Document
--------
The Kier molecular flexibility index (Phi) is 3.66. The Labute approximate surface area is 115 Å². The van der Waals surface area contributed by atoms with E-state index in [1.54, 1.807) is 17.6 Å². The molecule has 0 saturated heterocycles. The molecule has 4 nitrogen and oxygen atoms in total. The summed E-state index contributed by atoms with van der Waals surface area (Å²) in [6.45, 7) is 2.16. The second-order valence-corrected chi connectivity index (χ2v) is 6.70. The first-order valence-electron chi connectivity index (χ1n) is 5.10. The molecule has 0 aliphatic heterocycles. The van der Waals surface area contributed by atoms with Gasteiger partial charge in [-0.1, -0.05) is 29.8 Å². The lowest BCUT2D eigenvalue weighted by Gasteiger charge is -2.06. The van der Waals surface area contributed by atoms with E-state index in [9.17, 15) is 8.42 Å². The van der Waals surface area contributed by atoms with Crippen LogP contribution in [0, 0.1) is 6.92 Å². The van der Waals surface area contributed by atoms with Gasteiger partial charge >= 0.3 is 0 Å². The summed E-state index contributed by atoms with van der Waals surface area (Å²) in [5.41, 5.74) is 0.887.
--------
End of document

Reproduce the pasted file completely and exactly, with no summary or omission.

The Kier molecular flexibility index (Phi) is 3.66. The Labute approximate surface area is 115 Å². The van der Waals surface area contributed by atoms with E-state index in [1.54, 1.807) is 17.6 Å². The molecule has 0 saturated heterocycles. The molecule has 4 nitrogen and oxygen atoms in total. The summed E-state index contributed by atoms with van der Waals surface area (Å²) in [6.45, 7) is 2.16. The second-order valence-corrected chi connectivity index (χ2v) is 6.70. The first-order valence-electron chi connectivity index (χ1n) is 5.10. The molecule has 0 aliphatic heterocycles. The van der Waals surface area contributed by atoms with Gasteiger partial charge in [-0.1, -0.05) is 29.8 Å². The lowest BCUT2D eigenvalue weighted by Gasteiger charge is -2.06. The van der Waals surface area contributed by atoms with E-state index in [9.17, 15) is 8.42 Å². The van der Waals surface area contributed by atoms with Crippen LogP contribution in [0, 0.1) is 6.92 Å². The van der Waals surface area contributed by atoms with Gasteiger partial charge >= 0.3 is 0 Å². The summed E-state index contributed by atoms with van der Waals surface area (Å²) in [5.41, 5.74) is 0.887.